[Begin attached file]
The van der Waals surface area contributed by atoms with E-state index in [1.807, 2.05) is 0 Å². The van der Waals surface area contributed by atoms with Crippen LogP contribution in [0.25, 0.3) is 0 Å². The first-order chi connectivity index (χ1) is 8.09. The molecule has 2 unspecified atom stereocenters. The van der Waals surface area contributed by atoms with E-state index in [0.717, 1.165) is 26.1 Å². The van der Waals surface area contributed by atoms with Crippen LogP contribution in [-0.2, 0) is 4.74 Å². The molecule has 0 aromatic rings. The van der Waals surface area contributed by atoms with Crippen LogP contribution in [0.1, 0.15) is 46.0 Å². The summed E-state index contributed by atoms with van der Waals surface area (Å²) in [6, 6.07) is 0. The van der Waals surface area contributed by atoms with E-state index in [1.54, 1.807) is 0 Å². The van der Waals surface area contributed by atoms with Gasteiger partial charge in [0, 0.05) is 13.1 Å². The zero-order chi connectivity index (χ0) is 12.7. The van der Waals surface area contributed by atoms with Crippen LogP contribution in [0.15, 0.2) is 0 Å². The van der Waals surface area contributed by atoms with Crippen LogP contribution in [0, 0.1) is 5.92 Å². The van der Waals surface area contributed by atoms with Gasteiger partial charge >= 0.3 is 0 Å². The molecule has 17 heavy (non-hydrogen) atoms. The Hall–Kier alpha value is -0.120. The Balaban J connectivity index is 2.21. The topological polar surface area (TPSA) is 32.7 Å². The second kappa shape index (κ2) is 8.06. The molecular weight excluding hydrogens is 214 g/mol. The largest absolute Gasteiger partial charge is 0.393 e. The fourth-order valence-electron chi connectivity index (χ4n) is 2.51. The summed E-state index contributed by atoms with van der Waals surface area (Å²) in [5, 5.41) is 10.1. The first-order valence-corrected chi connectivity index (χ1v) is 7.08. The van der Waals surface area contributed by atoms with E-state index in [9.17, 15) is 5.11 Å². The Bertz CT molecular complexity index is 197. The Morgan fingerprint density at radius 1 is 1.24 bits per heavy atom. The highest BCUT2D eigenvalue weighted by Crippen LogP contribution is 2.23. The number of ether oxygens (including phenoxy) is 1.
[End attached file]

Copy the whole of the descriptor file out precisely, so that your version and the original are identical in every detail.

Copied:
The van der Waals surface area contributed by atoms with E-state index in [1.807, 2.05) is 0 Å². The van der Waals surface area contributed by atoms with Crippen LogP contribution in [0.25, 0.3) is 0 Å². The first-order chi connectivity index (χ1) is 8.09. The molecule has 2 unspecified atom stereocenters. The van der Waals surface area contributed by atoms with E-state index in [0.717, 1.165) is 26.1 Å². The van der Waals surface area contributed by atoms with Crippen LogP contribution in [-0.2, 0) is 4.74 Å². The molecule has 0 aromatic rings. The van der Waals surface area contributed by atoms with Crippen LogP contribution in [0.1, 0.15) is 46.0 Å². The summed E-state index contributed by atoms with van der Waals surface area (Å²) in [6, 6.07) is 0. The van der Waals surface area contributed by atoms with E-state index in [1.54, 1.807) is 0 Å². The van der Waals surface area contributed by atoms with Gasteiger partial charge in [0, 0.05) is 13.1 Å². The zero-order chi connectivity index (χ0) is 12.7. The van der Waals surface area contributed by atoms with Crippen LogP contribution in [0.15, 0.2) is 0 Å². The van der Waals surface area contributed by atoms with Crippen LogP contribution in [0, 0.1) is 5.92 Å². The van der Waals surface area contributed by atoms with Gasteiger partial charge >= 0.3 is 0 Å². The molecule has 17 heavy (non-hydrogen) atoms. The Hall–Kier alpha value is -0.120. The Balaban J connectivity index is 2.21. The topological polar surface area (TPSA) is 32.7 Å². The second kappa shape index (κ2) is 8.06. The molecular weight excluding hydrogens is 214 g/mol. The largest absolute Gasteiger partial charge is 0.393 e. The fourth-order valence-electron chi connectivity index (χ4n) is 2.51. The summed E-state index contributed by atoms with van der Waals surface area (Å²) in [5, 5.41) is 10.1. The first-order valence-corrected chi connectivity index (χ1v) is 7.08. The van der Waals surface area contributed by atoms with E-state index in [9.17, 15) is 5.11 Å². The Bertz CT molecular complexity index is 197. The Morgan fingerprint density at radius 1 is 1.24 bits per heavy atom. The highest BCUT2D eigenvalue weighted by Crippen LogP contribution is 2.23. The number of ether oxygens (including phenoxy) is 1.